# Why is #lim_(xrarr-3)(x^2-9)/(x+3)# #-6#? If I solve it by factoring, yes I get #-6# but I read somewhere that if the degree of the numerator is greater than the degree of the denominator, then the limit does not exist?

##### 3 Answers

#### Explanation:

#lim_(xto-3)((x-3)cancel((x+3)))/cancel((x+3))=-3-3=-6#

#"there is a hole at x=- 3"#

#"the simplified version is linear with no hole"#

graph{x-3 [-12.66, 12.65, -6.33, 6.33]}

Limit is

#### Explanation:

Ok the "-6" term is constant and so doesn't change as we vary x so we shall ignore it for now.

The problem isn't to do with the degrees of the numerator/denominator, the problem is that as

In general I tend to go with L'Hopital's rule.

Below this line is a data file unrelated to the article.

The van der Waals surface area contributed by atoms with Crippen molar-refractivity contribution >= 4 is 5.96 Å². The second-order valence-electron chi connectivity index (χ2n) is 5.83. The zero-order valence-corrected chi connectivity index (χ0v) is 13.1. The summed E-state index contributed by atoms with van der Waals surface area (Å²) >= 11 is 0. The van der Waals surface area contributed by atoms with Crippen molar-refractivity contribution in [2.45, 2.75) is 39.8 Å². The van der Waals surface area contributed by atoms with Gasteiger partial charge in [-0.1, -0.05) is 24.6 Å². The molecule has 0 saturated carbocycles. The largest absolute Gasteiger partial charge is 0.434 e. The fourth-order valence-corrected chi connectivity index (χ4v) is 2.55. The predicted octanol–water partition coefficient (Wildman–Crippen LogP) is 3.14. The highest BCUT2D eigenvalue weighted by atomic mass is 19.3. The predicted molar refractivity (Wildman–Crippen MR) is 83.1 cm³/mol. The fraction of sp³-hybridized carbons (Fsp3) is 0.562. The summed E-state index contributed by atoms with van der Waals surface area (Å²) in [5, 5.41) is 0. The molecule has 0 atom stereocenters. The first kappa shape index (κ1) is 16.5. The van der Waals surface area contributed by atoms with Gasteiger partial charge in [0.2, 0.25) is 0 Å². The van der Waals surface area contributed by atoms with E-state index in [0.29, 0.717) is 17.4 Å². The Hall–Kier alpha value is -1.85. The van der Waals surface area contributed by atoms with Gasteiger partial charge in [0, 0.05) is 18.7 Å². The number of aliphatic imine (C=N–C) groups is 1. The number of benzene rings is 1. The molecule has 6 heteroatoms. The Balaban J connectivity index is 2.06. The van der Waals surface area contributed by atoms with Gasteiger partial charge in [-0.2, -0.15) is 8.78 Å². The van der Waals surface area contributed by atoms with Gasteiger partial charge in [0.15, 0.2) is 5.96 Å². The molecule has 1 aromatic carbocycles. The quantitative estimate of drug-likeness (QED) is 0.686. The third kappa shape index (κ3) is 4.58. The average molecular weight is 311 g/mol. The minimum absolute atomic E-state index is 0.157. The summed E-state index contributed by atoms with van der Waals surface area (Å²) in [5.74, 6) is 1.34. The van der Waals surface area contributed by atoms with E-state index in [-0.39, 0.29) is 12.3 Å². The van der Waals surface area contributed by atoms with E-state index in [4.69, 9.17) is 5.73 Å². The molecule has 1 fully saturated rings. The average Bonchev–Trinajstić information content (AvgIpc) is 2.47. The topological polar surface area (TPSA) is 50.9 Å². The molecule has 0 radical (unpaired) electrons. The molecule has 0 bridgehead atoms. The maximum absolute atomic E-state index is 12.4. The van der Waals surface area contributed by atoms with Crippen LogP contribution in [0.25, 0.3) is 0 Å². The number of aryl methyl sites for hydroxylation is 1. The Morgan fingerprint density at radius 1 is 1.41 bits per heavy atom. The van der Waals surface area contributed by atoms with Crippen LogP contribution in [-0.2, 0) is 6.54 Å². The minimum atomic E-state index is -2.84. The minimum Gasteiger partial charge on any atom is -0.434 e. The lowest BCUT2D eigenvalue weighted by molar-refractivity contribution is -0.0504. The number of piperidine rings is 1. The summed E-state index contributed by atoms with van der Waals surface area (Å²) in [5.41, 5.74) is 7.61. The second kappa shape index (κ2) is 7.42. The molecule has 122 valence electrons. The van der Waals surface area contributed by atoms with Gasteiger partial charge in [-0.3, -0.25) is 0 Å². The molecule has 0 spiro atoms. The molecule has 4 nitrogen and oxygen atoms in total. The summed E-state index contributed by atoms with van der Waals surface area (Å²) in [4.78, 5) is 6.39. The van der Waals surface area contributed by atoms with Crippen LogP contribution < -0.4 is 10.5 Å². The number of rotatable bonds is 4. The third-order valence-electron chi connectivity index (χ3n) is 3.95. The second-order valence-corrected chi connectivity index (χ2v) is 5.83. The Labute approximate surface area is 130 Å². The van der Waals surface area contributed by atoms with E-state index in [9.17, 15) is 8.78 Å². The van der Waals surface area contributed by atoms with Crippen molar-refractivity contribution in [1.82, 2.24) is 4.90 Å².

However in this case it is simpler to just factorise the numerator:

Hence evaluating the full thing gives

#### Explanation:

#"to compute limits of the form"#

#•color(white)(x)lim_(xtooo)(x^n+" lower power terms")/(x^m+" lower power terms")#

#"when the numerator/denominator have leading"#

#"coefficients of 1"#

#• " numerator/denominator have equal degree (m = n) "#

#"then limit is 1"#

#• " degree of numerator "<" degree of denominator "#

#"then limit is 0"#

#• " degree of numerator ">" degree of denominator"#

#"then limit is "oo#

#"the limit does not exist if the right / left limits"#

#"are not equal"#